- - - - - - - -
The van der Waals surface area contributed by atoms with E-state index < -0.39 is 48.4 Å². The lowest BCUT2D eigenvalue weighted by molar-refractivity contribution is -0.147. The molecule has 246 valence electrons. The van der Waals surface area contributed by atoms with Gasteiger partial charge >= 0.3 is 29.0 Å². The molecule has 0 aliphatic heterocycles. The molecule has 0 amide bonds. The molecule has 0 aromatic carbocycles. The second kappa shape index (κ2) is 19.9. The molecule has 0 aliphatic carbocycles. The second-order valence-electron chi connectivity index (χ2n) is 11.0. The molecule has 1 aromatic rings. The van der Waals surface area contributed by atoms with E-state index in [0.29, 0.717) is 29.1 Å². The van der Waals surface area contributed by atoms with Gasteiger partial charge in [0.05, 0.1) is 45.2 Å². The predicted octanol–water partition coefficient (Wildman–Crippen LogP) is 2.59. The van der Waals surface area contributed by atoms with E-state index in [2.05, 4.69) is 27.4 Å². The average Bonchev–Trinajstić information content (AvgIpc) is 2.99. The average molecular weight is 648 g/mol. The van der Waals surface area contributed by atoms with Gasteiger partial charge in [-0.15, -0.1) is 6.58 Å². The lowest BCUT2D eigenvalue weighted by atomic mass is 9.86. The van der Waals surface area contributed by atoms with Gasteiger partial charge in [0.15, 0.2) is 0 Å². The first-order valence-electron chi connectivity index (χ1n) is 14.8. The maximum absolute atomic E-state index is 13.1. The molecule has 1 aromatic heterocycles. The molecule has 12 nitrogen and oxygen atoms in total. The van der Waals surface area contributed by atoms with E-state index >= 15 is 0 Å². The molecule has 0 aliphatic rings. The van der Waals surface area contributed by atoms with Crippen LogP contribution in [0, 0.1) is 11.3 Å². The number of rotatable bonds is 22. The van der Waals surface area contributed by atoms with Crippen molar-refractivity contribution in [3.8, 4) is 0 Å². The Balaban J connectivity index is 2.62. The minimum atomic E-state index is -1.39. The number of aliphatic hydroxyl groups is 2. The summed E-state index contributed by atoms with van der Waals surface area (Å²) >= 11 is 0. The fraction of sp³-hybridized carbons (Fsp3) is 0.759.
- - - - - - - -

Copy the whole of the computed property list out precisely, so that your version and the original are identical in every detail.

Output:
The van der Waals surface area contributed by atoms with E-state index < -0.39 is 48.4 Å². The lowest BCUT2D eigenvalue weighted by molar-refractivity contribution is -0.147. The molecule has 246 valence electrons. The van der Waals surface area contributed by atoms with Gasteiger partial charge >= 0.3 is 29.0 Å². The molecule has 0 aliphatic heterocycles. The molecule has 0 amide bonds. The molecule has 0 aromatic carbocycles. The second kappa shape index (κ2) is 19.9. The molecule has 0 aliphatic carbocycles. The second-order valence-electron chi connectivity index (χ2n) is 11.0. The molecule has 1 aromatic rings. The van der Waals surface area contributed by atoms with E-state index in [0.29, 0.717) is 29.1 Å². The van der Waals surface area contributed by atoms with Gasteiger partial charge in [0.05, 0.1) is 45.2 Å². The predicted octanol–water partition coefficient (Wildman–Crippen LogP) is 2.59. The van der Waals surface area contributed by atoms with E-state index in [2.05, 4.69) is 27.4 Å². The average Bonchev–Trinajstić information content (AvgIpc) is 2.99. The average molecular weight is 648 g/mol. The van der Waals surface area contributed by atoms with Gasteiger partial charge in [-0.15, -0.1) is 6.58 Å². The lowest BCUT2D eigenvalue weighted by atomic mass is 9.86. The van der Waals surface area contributed by atoms with Gasteiger partial charge in [0.15, 0.2) is 0 Å². The first-order valence-electron chi connectivity index (χ1n) is 14.8. The maximum absolute atomic E-state index is 13.1. The molecule has 1 aromatic heterocycles. The molecule has 12 nitrogen and oxygen atoms in total. The van der Waals surface area contributed by atoms with E-state index >= 15 is 0 Å². The molecule has 0 aliphatic rings. The van der Waals surface area contributed by atoms with Crippen LogP contribution in [0, 0.1) is 11.3 Å². The number of rotatable bonds is 22. The van der Waals surface area contributed by atoms with Crippen molar-refractivity contribution in [3.8, 4) is 0 Å². The Balaban J connectivity index is 2.62. The minimum atomic E-state index is -1.39. The number of aliphatic hydroxyl groups is 2. The summed E-state index contributed by atoms with van der Waals surface area (Å²) >= 11 is 0. The fraction of sp³-hybridized carbons (Fsp3) is 0.759.